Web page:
How does a team win a World Series? Blood, sweat, tears, all of those things, but the most important thing is getting into the playoffs in the first place. Something that the Cubs have had trouble with, only making it to the season ending tournament 15 times in their 136 year history. Major League Baseball added two wild card spots, one in the National League and one in the American League today, bringing the total numbers of teams making the playoffs to ten. “This change increases the rewards of a division championship and allows two additional markets to experience playoff baseball each year,” commissioner Bud Selig said in a statement. I’m never going to argue with something that gives the Cubs a better chance to make the playoffs year in and year out. I also can’t disagree with increasing the importance of winning the division, it’s an accomplishment and too many years have gone by without a reward for such a thing.
The story is now a couple hours old, so the media has had the opportunity to speak with Carpenter and Hoyer. Bud Selig also issued a statement. Contrary to some of the stories out there the compensation deal was finalized by the two teams, not Bud Selig. I’ve included a number of quotes from Carpenter this morning, as well as Hoyer. Both parties were very complimentary of one another.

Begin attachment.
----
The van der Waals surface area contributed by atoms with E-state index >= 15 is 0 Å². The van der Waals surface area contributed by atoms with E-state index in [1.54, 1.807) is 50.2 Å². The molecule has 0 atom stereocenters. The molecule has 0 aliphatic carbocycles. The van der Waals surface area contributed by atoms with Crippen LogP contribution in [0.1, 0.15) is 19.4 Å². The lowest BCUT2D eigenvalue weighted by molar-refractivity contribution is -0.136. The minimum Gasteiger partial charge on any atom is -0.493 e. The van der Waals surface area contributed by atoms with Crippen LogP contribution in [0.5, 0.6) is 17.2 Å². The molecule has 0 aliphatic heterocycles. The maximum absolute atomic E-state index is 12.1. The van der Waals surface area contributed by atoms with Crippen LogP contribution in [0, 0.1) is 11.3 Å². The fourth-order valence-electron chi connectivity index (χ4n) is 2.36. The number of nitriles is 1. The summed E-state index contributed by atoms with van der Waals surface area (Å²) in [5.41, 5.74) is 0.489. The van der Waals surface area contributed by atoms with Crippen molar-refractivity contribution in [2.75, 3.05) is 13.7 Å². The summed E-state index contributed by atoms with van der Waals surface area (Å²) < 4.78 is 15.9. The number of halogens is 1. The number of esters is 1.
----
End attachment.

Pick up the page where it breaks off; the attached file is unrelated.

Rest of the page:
After four months, the Cubs and Red Sox have finalized the deal that brought Theo Epstein to Chicago. Headed to Boston is relief pitcher Chris Carpenter, who impressed in his short time up with the Cubs at the end of last year. Carpenter, who is 26 years old, will be given a shot in the Red Sox bullpen, where I expect him to have some decent success. The deal also says that the Red Sox will receive a player to be named later, and the Cubs will receive a player to be named later (April 15th deadline already in place). I don’t anticipate either of the players being anything more than fringe prospects. All parties have been assured that these players will be named before the conlcusion of Spring Training. Theo Epstein released a statement this morning regarding Carpenter going the other way, in a word, he is relieved.
Much was made about the compensation that would be going to the Red Sox after the Cubs were able to sign him away just after the season ended. There was some heavy debate about what should be going to the Red Sox, and for the time being it was left up to the
clubs to decide the outcome. Quickly it became apparent that this scenario was not going to work, and that Bud Selig himself would be the one deciding who or what would be going to Boston. Ever since that announcement there has been little to no news about what would be taking place, that is until today, or should I say, last night. Compensation discussion came to the forefront as Epstein and Boston GM Ben Cherington participated in the Hot Stove Cool Music panel discussion at Fenway Park’s State Steet Pavilion last night. While nothing was settled, it’s clear based on the comments of both Epstein, and Cherington that the deal is almost complete, and the Sox still expect something “significant in return.